Rat poison has put other living things from birds to pets and even humans at tremendous risk. The rat poison effects in two ways on other living things; primary poisoning and secondary poisoning. Primary poisoning occurs by the direct ingestion of the rodenticide by a living thing. The extent of poisoning depends on the different type of rat poison being used i.e. anticoagulant or non-anticoagulant. Secondary poisoning usually occurs when one organism eats another organism that has been poisoned. Animals that prey on poisoned rat carcasses also ingest the rat poison along too. However, whether any harm occurs due to secondary poisoning depends on the extent of the toxicity of poisoning and the number of feedings on the poisoned carcasses. Secondary poisoning is only harmful if the toxicity of the poison is sufficiently high.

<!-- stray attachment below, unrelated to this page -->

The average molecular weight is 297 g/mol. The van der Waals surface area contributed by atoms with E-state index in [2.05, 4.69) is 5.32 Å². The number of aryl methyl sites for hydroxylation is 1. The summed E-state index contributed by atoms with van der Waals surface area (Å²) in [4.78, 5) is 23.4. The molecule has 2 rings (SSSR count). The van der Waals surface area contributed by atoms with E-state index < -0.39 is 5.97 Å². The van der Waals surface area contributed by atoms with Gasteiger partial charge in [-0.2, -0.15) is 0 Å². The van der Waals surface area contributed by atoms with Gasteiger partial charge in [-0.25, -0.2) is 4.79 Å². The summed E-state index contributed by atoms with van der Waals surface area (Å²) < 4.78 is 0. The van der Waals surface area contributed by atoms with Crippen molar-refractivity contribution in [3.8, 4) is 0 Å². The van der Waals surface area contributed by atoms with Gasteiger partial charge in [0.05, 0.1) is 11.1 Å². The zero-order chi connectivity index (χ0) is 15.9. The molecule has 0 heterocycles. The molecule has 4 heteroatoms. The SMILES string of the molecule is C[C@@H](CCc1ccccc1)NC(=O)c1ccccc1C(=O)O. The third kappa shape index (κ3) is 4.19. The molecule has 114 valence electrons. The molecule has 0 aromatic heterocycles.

Impact of Rat Poisoning on Pets- Cats and Dogs
Cats and Dogs by nature are pretty curious creatures, no wonder they often end up ingesting things they shouldn’t- one of them being rat poison. The most common rat poisons include Anticoagulants, Cholecalciferol, Bromethalin, and Phosphides. Depending on the different types of rat poison, the symptoms of poisoning in cats and dogs may vary.
Anticoagulants inhibit the production of vitamin k, thereby preventing blood clotting and causing internal bleeding which, eventually, cause death. It usually takes 3-5 days for symptoms to start showing in a dog that has ingested an anticoagulant rodenticide. Common warning signs to look out for are lethargy, exercise intolerance, coughing with or without blood, difficulty breathing, and pale gums. Some poisoned pets may also show these less common signs including vomiting, diarrhea, nose bleeds, bruising, bloody urine, and bleeding from the gums. In comparison to dogs, cats are more resistant to this type of poison. Once the symptoms are identified, treatment of vitamin-k1 for 30 days usually serves as the best antidote.